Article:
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Yesterday evening, Chris Night and a colleague were arrested for attempting a piece of republican street theatre, involving a mock royal royal execution.
It was hardly a great surprise to discover they had been nicked to prevent a “breach of the peace” – an offensively elastic police power. Axiomatic to a free society is the idea of residual freedom – that people have a right to do what has not been forbidden. England was perhaps the country to move towards this principle, when the Magna Carta declared that “No freeman shall be taken, imprisoned, . . . or in any other way destroyed . . . except by the lawful judgment of his peers, or by the law of the land.” The law is supposed to set the parameters within which the state may interfere with its citizens. And yet some of our law – especially our uncodified common law – is so elastic as to make these parameters meaningless.
“Breach of the peace” is a phrase familiar to many activists. It seems crops up whenever we face kettles, and is often the basis on which police make arrests. This power derives, rather revealingly, from the duty of officers to “preserve the queen’s peace”. But what exactly this means has never been codified into law. Rather it has been built up by precedent.
As things stand, activists can be held responsible not only for their own actions, but for any potentially violent reactions that they might provoke. As the law professor, Richard Stone, notes, any disturbance, regardless of its legality, can be deemed a breech of the peace if police believe that it is likely to “provoke a violent reaction”. This presumably was the basis on which the police prevented Chris Knight from carrying out a mock royal execution.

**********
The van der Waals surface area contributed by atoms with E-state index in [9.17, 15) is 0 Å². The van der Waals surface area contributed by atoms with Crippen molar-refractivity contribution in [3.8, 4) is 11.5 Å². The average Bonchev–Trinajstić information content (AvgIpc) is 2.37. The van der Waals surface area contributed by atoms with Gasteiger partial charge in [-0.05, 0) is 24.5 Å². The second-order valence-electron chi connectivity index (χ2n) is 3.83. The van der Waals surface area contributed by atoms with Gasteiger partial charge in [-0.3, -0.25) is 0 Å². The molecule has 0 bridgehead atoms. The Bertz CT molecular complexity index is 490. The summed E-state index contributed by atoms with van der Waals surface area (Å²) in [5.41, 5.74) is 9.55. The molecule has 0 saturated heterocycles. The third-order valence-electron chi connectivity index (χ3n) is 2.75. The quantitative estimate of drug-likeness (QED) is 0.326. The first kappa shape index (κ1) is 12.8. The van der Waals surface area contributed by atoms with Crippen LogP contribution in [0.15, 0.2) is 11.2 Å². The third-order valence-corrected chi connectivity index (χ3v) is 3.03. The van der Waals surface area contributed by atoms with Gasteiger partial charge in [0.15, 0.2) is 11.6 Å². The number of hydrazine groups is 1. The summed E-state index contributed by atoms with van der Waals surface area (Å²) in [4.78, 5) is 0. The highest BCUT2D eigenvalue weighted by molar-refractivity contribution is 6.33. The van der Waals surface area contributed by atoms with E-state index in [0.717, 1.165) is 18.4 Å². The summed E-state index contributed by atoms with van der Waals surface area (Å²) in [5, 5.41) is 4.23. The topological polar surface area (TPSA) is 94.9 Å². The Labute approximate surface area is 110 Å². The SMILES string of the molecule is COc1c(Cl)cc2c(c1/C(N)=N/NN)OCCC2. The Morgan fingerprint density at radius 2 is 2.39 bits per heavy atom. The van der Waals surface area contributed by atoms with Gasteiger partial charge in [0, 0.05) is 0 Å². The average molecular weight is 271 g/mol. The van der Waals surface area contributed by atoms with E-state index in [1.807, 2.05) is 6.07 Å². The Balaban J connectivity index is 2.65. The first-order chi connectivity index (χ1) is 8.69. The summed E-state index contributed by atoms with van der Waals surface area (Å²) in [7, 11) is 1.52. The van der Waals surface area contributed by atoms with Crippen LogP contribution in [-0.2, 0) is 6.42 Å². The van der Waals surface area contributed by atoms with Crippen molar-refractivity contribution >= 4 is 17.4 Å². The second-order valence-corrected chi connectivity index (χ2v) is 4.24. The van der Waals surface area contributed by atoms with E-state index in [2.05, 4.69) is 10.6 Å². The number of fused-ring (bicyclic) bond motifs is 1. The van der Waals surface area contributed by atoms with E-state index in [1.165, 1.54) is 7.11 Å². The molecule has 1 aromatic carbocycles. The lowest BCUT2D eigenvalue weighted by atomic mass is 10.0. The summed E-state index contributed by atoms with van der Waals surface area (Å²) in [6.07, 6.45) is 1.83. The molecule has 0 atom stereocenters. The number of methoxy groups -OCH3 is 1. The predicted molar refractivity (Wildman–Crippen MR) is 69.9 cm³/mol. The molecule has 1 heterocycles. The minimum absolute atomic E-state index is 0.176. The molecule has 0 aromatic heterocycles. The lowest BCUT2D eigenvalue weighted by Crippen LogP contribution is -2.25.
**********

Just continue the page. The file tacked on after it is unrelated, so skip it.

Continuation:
This puts the tyranny of those who cannot handle an offence to their sensibilities on a legal footing. It prioritises the protection of bad tempers over the protection of free speech. Whatever else you might think about the Americans they would have none of this. What’s more it represents an incredibly expansive power of arrest – since it is based not on whether people have engaged in any particular act, but on conjecture about how others may react to what they have done.
In short, the “queen’s peace” is disturbing our freedom. It is worse than antiquated, and it is time we dropped the whole concept from our law.
To contact Reuben email firstname.lastname@example.org